DALLAS –When he suits up for the Dallas Mavericks in their Tuesday night home game against the Denver Nuggets, Tony Romo will be wearing jersey No. 9.
That’s the same jersey number Romo wore during his 14-year career with the Dallas Cowboys, which ended when he retired last week. It’s also the same jersey number worn by current Mavs rookie forward Nicolas Brussino.
So what gives? How can two players on the same team wear the same number?
“(Romo is) not signed to a contract, so there’s no technical illegal thing about it,” coach Rick Carlisle said Monday on ESPN radio. “This is very much a ceremonial thing on the one hand, but on the other hand he’s going to participate in (the Tuesday morning) shootaround.”
Carlisle is going to treat Romo like he treats the other 14 players on his team. Whatever drills they have to go through, whatever team meetings they have to attend, Romo must experience the same process.
Just because the Mavs are honoring Tony Romo and making him a Mav for a day, that doesn’t mean they’re going to allow him to skip the duties the other players must adhere to.
“There’s a group text message that goes out every day towards the end of shootaround by Mike Procopio, who coordinators all of our player development stuff, and it has shooting times on it,” Carlisle said. “I shot him Tony’s cell number, so Tony will get a text message with a shooting time before the game, presumably on the practice court.
“He’s a guy that’s got a great intellectual curiosity about basketball. I can tell that by spending a lot of time walking by him and he’s kind of going through his narrative of the game.”
Romo frequently attends Mavs’ home games and sits at the scorer’s table not too far from the Mavs’ bench. In fact, since Carlisle spends a lot of time standing up during Mavs’ games, sometimes he’s standing right in front of Romo.
In the meantime, although Romo received a scholarship to play football for Eastern Illinois, he also was an All-State basketball guard at Burlington High School in Burlington, WI, where he averaged 24.3 points, 8.8 rebounds and 4.7 assists as a senior in 1998. He had visions of playing basketball in college, but had already accepted a football scholarship at Eastern Illinois.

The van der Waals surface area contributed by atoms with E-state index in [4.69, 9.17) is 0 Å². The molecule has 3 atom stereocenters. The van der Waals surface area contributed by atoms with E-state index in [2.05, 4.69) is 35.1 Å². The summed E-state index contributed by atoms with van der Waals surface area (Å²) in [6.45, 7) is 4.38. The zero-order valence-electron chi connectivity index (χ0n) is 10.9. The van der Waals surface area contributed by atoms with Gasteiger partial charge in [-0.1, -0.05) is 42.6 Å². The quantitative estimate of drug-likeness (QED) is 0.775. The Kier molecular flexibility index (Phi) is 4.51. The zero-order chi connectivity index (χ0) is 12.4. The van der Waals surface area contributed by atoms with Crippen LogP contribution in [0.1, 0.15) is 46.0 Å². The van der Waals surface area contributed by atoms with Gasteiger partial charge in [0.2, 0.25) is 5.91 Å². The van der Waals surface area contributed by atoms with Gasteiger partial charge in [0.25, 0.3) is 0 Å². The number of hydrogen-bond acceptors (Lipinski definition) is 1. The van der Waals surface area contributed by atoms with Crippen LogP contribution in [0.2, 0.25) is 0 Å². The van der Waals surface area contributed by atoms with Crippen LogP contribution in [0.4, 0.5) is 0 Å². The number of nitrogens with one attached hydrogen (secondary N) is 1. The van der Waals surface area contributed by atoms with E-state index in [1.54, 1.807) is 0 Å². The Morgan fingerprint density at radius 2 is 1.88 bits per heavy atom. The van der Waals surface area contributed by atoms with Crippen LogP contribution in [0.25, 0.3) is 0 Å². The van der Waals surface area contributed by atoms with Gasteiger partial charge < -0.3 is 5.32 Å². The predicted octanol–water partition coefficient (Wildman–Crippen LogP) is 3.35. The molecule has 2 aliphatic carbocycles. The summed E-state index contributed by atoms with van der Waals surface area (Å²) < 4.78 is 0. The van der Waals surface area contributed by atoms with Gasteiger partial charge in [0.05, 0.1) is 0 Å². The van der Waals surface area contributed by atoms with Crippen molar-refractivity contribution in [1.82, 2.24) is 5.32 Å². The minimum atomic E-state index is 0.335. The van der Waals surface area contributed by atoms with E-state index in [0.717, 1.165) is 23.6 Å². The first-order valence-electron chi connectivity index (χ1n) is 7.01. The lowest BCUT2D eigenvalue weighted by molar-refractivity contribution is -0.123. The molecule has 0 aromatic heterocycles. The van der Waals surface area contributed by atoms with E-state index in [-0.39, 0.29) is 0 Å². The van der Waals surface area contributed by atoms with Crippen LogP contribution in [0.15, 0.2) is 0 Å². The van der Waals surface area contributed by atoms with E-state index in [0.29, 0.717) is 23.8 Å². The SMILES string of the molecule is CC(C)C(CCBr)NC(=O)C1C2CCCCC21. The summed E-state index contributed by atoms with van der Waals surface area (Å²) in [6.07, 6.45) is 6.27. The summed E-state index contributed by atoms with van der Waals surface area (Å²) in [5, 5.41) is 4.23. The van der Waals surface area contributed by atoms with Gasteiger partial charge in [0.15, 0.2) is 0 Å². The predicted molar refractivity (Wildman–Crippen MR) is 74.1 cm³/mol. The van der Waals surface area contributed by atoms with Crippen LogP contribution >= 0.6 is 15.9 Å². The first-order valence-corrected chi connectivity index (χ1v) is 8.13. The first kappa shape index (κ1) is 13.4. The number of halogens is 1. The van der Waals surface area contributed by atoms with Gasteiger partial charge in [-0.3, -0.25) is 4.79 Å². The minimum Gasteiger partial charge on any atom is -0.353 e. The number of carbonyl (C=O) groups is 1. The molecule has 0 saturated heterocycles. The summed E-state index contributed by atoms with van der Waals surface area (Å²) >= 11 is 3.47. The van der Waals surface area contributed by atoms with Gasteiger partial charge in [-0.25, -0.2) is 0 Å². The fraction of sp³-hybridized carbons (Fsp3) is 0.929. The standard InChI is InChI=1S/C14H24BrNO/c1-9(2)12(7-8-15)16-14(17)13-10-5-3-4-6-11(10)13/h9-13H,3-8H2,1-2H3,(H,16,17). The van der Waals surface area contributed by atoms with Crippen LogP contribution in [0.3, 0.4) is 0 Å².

Meanwhile, Carlisle is close friends with Romo and with Cowboys coach Jason Garrett. Carlisle said he and Garrett had dinner three nights ago where they discussed this tribute the Mavs are having for Romo, and that Garrett gave his overwhelming approval.
“I’ve had a great experience going over to the Cowboys many, many times sitting in on the football meetings and seeing the differences and learning things about how they do things that might help us over here on the basketball side of it,” Carlisle said. “I just think Tony’s looking forward to the opportunity and seeing what a prep day in the NBA is like.
“From the meeting before shooting, to the shootaround, to the prep before the game, the team meeting before the game, and then getting ready to go. I’m excited, because he’s excited.”
“Again, we have such great respect for the Cowboys’ organization that this thing was run by them on virtually every level from ownership, to coaching, to PR. We have that kind of regard for their franchise and their organization.”